Wild West History of Lost Horse Mine

If you’ve ever hiked around Joshua Tree National Park, you may have been lucky enough to come across artifacts from the mining days. This “historic litter” can be old rusted-out food cans, bottle caps and even old vehicles scattered throughout the Joshua trees and creosote bushes.

Finding old rusty artifacts may evoke your imagination. You may picture cowboys, outlaws, and gunfights and honestly, you wouldn’t be far from the truth. The area that is now Joshua Tree National Park- and particularly the Lost Horse Mine- truly does have a wild west history.

As you look out at the barren landscape of the park, you may wonder why people settled in such an inhospitable area. Westerns came here for many reasons: Homesteaders came for free land, ranchers came for grazing space for their cattle, and miners came for the allure of gold and silver.

How Did Lost Horse Mine get its name?

In the late 1800’s a local cattleman named Johnny Lang was living in the area when one of his horses disappeared. Lang tracked the horse down to the camp of local outlaws called The McHaney Gang. When Lang confronted the gang about his horse they threatened to shoot him if he didn’t leave. The message was clear: the horse now belonged to them.

As the now horseless Johnny made the trek back home he ran into a man who had just sampled a rich vein of gold. Despite the exciting find, the man was too afraid to develop the area because it was close to the troublesome gang’s hideout. That man sold the rights of the mining prospect to Johnny Lang. Lang filed a claim for the mining site in December 1893 and called it Lost Horse Mine.

 

Lost Horse Mine Gets an Upgrade

Johnny Lang & his partners originally processed the ore from the Lost Horse Mine at a 2-stamp mill a few miles away from the mine site. Ore mills require water and there was no water nearby the Lost Horse Mine. Lang and his partners were forced to wheel barrel the ore to the mill where the water was- a physically demanding process.

At the turn of the century, J.D. Ryan- a notable rancher living in the area- bought out Lang’s partners and began running the mine with Johnny Lang. When Ryan joined, he improved the mine site substantially. J.D. Ryan brought a large 10-stamp mill directly to the mine and resourcefully built a steam engine-powered pipeline that ran water to the mill from the well at his nearby ranch. The 3 ½ mile long pipeline gains 750ft of elevation and can still be seen today on the hike out to Lost Horse Mine.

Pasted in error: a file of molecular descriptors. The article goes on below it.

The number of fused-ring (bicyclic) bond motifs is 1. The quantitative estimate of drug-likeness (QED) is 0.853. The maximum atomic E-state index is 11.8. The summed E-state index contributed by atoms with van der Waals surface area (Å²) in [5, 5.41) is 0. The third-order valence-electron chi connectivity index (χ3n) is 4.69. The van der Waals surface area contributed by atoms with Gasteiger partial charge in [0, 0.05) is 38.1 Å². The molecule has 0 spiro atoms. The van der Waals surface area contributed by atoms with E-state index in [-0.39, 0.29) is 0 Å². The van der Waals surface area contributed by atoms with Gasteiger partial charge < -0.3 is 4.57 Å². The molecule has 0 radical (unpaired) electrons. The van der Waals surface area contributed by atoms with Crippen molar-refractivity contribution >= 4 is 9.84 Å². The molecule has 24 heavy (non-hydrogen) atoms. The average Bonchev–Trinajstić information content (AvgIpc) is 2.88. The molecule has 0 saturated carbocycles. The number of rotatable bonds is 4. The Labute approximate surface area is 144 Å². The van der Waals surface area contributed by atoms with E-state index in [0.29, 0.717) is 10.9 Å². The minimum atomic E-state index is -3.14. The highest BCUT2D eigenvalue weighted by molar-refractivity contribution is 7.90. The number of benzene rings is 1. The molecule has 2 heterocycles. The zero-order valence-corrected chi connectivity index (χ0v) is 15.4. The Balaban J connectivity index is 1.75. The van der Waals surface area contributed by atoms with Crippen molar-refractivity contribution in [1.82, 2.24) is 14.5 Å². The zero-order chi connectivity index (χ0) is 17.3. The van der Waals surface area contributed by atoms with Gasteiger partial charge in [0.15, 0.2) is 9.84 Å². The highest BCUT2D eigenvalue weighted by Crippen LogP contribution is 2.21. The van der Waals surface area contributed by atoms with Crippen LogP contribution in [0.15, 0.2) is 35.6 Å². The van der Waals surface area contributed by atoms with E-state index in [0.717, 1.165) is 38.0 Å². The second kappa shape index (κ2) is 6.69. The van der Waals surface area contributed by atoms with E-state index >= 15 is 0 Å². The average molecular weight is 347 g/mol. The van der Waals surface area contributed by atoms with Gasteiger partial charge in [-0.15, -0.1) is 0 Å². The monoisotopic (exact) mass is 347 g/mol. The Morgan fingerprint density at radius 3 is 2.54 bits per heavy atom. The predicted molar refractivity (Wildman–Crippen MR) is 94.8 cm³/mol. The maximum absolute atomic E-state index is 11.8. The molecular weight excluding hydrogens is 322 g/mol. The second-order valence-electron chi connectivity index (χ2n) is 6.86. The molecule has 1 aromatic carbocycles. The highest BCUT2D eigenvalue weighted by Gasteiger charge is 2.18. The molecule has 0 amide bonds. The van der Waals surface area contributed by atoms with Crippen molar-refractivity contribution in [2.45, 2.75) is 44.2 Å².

Johnny Lang Gets Greedy

The Lost Horse Mine was the most successful mine in the area, producing over $5 million dollars (in today’s money) worth of gold and silver. Apparently, Johnny Lang wasn’t satisfied with his share of the earnings though. The Ryan began to get suspicious that Lang may have been stealing from the operation. The ball of amalgam collected on Johnny Lang’s night shift was always substantial smaller than what was collected during the day. J.D. Ryan hired a detective to spy on Lang and confirmed that he was stealing gold for himself. When Ryan confronted Johnny Lang he forced him to sell his share of the company. Lang went on to start a small mining operation in what is now Johnny Lang Canyon.

Years later, Johnny Lang’s body was found in a sleeping bag by longtime local Bill Keys. On the multi-day trek to town to get supplies, Lang had made camp for the night and never woke up.

 

Carmelina Krein

Carmelina is a contributing author and avid Wildland Guide. She spends her free time backpacking in the Sierras. She climbed Mt. Whitney in 2016 and thru-hiked The Colorado Trail. In her off-season Carmelina works as an information specialist at Joshua Tree National Park where she leads interpretive programs on the natural and cultural resources of the unique desert park.

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